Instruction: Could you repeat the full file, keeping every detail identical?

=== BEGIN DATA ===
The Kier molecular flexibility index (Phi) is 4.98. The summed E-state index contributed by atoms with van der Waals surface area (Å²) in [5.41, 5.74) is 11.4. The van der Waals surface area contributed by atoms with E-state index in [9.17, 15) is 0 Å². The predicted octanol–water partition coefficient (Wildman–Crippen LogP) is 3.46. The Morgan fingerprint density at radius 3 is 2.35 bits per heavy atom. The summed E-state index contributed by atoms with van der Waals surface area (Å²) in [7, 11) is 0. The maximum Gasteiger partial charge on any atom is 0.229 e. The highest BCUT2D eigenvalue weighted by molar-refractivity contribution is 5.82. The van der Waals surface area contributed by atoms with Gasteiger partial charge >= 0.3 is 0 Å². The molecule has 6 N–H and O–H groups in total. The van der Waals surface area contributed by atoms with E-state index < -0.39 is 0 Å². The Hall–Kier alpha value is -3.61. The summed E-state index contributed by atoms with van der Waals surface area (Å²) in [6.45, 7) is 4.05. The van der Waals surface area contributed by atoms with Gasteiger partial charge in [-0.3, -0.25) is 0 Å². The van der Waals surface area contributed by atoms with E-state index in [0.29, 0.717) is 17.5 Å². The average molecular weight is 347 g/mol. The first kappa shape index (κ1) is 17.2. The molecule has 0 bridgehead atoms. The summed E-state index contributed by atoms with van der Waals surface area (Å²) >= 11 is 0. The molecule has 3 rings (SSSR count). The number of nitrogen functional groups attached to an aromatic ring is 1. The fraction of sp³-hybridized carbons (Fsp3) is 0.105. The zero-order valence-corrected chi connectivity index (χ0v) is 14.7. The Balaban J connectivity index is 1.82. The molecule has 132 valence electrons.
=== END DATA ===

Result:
The Kier molecular flexibility index (Phi) is 4.98. The summed E-state index contributed by atoms with van der Waals surface area (Å²) in [5.41, 5.74) is 11.4. The van der Waals surface area contributed by atoms with E-state index in [9.17, 15) is 0 Å². The predicted octanol–water partition coefficient (Wildman–Crippen LogP) is 3.46. The Morgan fingerprint density at radius 3 is 2.35 bits per heavy atom. The summed E-state index contributed by atoms with van der Waals surface area (Å²) in [7, 11) is 0. The maximum Gasteiger partial charge on any atom is 0.229 e. The highest BCUT2D eigenvalue weighted by molar-refractivity contribution is 5.82. The van der Waals surface area contributed by atoms with Gasteiger partial charge >= 0.3 is 0 Å². The molecule has 6 N–H and O–H groups in total. The van der Waals surface area contributed by atoms with E-state index < -0.39 is 0 Å². The Hall–Kier alpha value is -3.61. The summed E-state index contributed by atoms with van der Waals surface area (Å²) in [6.45, 7) is 4.05. The van der Waals surface area contributed by atoms with Gasteiger partial charge in [-0.3, -0.25) is 0 Å². The van der Waals surface area contributed by atoms with E-state index in [0.29, 0.717) is 17.5 Å². The average molecular weight is 347 g/mol. The first kappa shape index (κ1) is 17.2. The molecule has 0 bridgehead atoms. The summed E-state index contributed by atoms with van der Waals surface area (Å²) >= 11 is 0. The molecule has 3 rings (SSSR count). The number of nitrogen functional groups attached to an aromatic ring is 1. The fraction of sp³-hybridized carbons (Fsp3) is 0.105. The zero-order valence-corrected chi connectivity index (χ0v) is 14.7. The Balaban J connectivity index is 1.82. The molecule has 132 valence electrons.